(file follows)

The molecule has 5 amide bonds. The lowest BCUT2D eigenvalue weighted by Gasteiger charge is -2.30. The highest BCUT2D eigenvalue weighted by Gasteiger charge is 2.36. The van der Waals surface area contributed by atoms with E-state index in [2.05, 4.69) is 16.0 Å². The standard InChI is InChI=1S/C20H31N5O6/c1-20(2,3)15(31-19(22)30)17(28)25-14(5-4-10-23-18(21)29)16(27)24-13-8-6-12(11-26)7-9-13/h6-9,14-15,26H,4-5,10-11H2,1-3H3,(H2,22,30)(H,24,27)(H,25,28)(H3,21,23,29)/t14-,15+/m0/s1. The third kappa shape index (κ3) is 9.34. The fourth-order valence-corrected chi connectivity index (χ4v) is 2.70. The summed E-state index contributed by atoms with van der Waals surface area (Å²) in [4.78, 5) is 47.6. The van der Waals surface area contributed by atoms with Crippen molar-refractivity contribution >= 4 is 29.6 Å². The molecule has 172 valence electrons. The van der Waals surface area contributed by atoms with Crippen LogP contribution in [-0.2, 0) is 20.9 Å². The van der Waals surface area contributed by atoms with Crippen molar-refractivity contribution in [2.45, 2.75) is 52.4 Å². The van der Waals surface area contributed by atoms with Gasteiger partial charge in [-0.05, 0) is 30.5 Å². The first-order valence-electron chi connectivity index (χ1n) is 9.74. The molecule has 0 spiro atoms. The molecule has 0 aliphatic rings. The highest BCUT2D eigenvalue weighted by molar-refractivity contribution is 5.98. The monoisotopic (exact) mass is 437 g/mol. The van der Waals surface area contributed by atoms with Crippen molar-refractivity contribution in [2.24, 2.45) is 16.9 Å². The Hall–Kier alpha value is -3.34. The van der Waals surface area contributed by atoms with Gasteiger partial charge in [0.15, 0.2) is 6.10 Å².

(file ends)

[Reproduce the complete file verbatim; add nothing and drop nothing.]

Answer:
The molecule has 5 amide bonds. The lowest BCUT2D eigenvalue weighted by Gasteiger charge is -2.30. The highest BCUT2D eigenvalue weighted by Gasteiger charge is 2.36. The van der Waals surface area contributed by atoms with E-state index in [2.05, 4.69) is 16.0 Å². The standard InChI is InChI=1S/C20H31N5O6/c1-20(2,3)15(31-19(22)30)17(28)25-14(5-4-10-23-18(21)29)16(27)24-13-8-6-12(11-26)7-9-13/h6-9,14-15,26H,4-5,10-11H2,1-3H3,(H2,22,30)(H,24,27)(H,25,28)(H3,21,23,29)/t14-,15+/m0/s1. The third kappa shape index (κ3) is 9.34. The fourth-order valence-corrected chi connectivity index (χ4v) is 2.70. The summed E-state index contributed by atoms with van der Waals surface area (Å²) in [4.78, 5) is 47.6. The van der Waals surface area contributed by atoms with Crippen molar-refractivity contribution >= 4 is 29.6 Å². The molecule has 172 valence electrons. The van der Waals surface area contributed by atoms with Crippen LogP contribution in [-0.2, 0) is 20.9 Å². The van der Waals surface area contributed by atoms with Crippen molar-refractivity contribution in [2.45, 2.75) is 52.4 Å². The van der Waals surface area contributed by atoms with Gasteiger partial charge in [-0.05, 0) is 30.5 Å². The first-order valence-electron chi connectivity index (χ1n) is 9.74. The molecule has 0 spiro atoms. The molecule has 0 aliphatic rings. The highest BCUT2D eigenvalue weighted by molar-refractivity contribution is 5.98. The monoisotopic (exact) mass is 437 g/mol. The van der Waals surface area contributed by atoms with Crippen molar-refractivity contribution in [2.24, 2.45) is 16.9 Å². The Hall–Kier alpha value is -3.34. The van der Waals surface area contributed by atoms with Gasteiger partial charge in [0.15, 0.2) is 6.10 Å².